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Introduction to this document

Pre-incorporation losses claim

As your business grows you will probably be advised to consider transferring it to a company at some stage. But what happens to any brought forward losses if you decide to incorporate?

Incorporation

Despite changes to dividend tax, it is still possible to achieve efficiency through incorporation, but the maximum saving has been reduced due to changes in the way dividends are taxed. In fact, once your profits are around £150,000 it’s cheaper to pay tax as a sole trader due to the double taxation the profits distributed as dividends suffer.

Something that is often overlooked is what happens if you have brought forward losses. As you may be aware, trading losses can be relieved in several ways but, by default, they are carried forward to offset the first available profits from the same trade. Crucially, however, they cannot be transferred to a new company to offset company profits after incorporating.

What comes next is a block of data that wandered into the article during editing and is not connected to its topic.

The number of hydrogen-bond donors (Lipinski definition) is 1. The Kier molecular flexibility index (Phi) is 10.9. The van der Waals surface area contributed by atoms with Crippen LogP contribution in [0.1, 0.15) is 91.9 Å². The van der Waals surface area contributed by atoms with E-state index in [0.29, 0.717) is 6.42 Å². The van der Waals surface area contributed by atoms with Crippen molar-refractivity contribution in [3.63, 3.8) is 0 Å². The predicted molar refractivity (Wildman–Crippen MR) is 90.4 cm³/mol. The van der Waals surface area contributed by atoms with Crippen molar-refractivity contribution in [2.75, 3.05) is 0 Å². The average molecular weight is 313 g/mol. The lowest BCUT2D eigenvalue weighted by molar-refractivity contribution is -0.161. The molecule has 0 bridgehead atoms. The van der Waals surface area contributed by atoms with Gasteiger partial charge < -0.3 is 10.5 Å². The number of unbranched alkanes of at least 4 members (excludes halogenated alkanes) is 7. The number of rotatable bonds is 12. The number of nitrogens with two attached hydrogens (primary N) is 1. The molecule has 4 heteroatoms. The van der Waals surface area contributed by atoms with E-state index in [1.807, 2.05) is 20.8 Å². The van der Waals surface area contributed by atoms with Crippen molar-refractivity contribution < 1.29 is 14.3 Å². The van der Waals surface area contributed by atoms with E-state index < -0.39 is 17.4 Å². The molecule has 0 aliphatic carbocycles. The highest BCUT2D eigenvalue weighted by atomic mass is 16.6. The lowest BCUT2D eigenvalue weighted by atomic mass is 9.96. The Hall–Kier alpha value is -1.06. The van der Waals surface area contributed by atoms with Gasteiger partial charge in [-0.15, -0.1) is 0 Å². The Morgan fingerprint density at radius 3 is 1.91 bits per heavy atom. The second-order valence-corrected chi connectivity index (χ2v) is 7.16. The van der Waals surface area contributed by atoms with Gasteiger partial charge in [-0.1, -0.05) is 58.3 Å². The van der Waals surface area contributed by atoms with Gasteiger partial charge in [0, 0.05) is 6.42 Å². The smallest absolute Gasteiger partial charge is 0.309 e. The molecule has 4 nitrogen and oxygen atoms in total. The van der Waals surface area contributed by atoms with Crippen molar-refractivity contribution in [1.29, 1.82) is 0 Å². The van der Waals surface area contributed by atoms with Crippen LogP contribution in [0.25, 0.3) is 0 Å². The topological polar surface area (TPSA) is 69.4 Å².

Derived income

You can make a claim under s.86 Income Tax Act 2007 to enable you to carry forward the losses, and utilise them against future income derived from the company, such as salary, rent, interest or dividends. For s.86 to apply, the only consideration paid to the sole trader must be shares in the new company, and the company must carry on the same trade.

Use our Pre-incorporation Loss Claim form to do this. You need to make the claim within four years of the end of the tax year you want to relieve the income in.